This will be another one of my long posts, but it was so much fun to write that I just couldn't stop. ^__^
India As Represented in Early Video Game Culture
A Semi-Scholarly Paper
But worst of all, I thought that rupees were a made-up currency used only in Hyrule.
Most video games call their money something generic, like "gold," "gil," or "GP." But the people who made The Legend of Zelda called it rupees. One has to wonder whether the good Japanese designers were aware of the existing currency, and whether it was meant as a homage... or whether they just liked the sound of the word.
The second worst thing? Turning Shiva into a hot chick with giant boobs.
See the animation here. That's one sexy, sexy avatar.
Many early video games were based upon a similar theme: one character has to go to many different lands to find XYZ (a crystal, a princess, a bunch of orbs). That was the extent of the storytelling -- beat a level, and someone would say "well, guess the thing's not here after all," and then the character would have to go somewhere else, conveniently filled with enemies which were harder to kill.
Some games, like Super Mario Brothers, just went ahead and called them Fire World and Water World and Pipe World (yes, I know, the drug imagery in that game is rampant). But several other games took the extra step and named each of the worlds after exotic, far-away locations. Ice World became Russia, Sand World became Egypt, and India? Obviously, sexy-sexy India was Fire World.
In Pretty Soldier Sailor Moon Another Story, for example, each character has to travel to a different country to look for a crystal. (They're always looking for crystals in these games.) Rei, the "hot" Sailor Scout, goes to India, where she learns the magical spell Burning Mandala. I have searched the web for a screenshot, but in vain (and yes, Shripriya, I tried Yahoo). Instead, I give you this description, from the RPG Classics Official Walkthrough:
Now at Kritayuga, Head north until you enter the building. Walk up all of the stairs and save once you see the Luna-P ball. If you are not at at least around Level 16, gain a few levels while you are in this building and then save once you are confident. To face Nergal, go up one more floor and talk to her. In an attempt to save Faregg, you will now face Nergal.Yes, you read that correctly. Rei gets sent to Kritayuga. And Nergal, of course, is a giant snake-monster. Faregg is a generic brown-looking sprite with a turban. (Edit: Animated visuals can be found here. Brown sprite fun!)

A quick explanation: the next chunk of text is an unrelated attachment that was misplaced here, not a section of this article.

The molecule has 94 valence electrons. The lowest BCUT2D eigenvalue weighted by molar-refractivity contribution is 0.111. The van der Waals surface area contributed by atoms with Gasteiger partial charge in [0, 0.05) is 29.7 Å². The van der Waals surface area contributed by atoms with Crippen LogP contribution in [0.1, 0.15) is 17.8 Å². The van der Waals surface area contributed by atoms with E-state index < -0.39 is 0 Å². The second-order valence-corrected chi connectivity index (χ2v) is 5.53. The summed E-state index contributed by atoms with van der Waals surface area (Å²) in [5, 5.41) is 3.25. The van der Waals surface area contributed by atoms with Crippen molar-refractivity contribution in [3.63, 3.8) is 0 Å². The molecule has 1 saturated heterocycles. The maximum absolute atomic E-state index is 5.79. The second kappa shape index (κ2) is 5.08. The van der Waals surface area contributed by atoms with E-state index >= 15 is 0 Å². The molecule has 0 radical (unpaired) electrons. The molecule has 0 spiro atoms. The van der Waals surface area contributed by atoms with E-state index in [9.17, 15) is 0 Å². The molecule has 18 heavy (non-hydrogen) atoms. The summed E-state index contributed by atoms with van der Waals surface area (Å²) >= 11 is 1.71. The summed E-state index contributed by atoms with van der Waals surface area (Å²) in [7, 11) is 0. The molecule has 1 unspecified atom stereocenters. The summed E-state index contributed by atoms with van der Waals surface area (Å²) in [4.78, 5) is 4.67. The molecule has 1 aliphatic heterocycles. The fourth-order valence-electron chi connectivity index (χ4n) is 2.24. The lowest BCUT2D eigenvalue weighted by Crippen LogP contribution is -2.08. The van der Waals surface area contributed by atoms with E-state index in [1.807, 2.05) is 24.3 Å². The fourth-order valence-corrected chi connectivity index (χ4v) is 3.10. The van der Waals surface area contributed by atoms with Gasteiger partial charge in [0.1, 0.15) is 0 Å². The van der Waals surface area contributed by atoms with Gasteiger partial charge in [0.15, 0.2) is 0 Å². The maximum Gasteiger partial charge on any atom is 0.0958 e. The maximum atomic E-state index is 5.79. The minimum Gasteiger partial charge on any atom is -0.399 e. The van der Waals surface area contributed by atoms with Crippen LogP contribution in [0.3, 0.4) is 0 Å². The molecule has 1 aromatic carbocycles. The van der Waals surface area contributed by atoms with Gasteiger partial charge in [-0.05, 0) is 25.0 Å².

When you go to India in video games, you always seem to fight guys in turbans. Go to 8 Eyes, play the India level (you can choose the level on the title screen), and see for yourself. The desis in 8 Eyes are wearing the classic turban-lungi combination. Oddly, when they die, they turn into very Christian-looking white crosses which float up and off of the screen. I guess all the desis in this game got converted by missionaries.
For another variation on the turban-lungi look, try Mendel's Palace.
From the other side of the pond (American game companies as opposed to Japanese) we get Disney's The Jungle Book, featuring a Mowgli who is not exactly brown but more of a sickly yellow color (wheatish moldy?).
But, perhaps to make up for it all, there's this guy. Watch the intro, and he'll appear. Brown skin, thick black hair, general Hrithik Roshan appearance... and he learns magic by jogging! (And Daniel, since his name's Jake, he's probably a Hinjew. ^__^ Everybody wins!)
The end, for now. Feel free to leave other examples in the comments!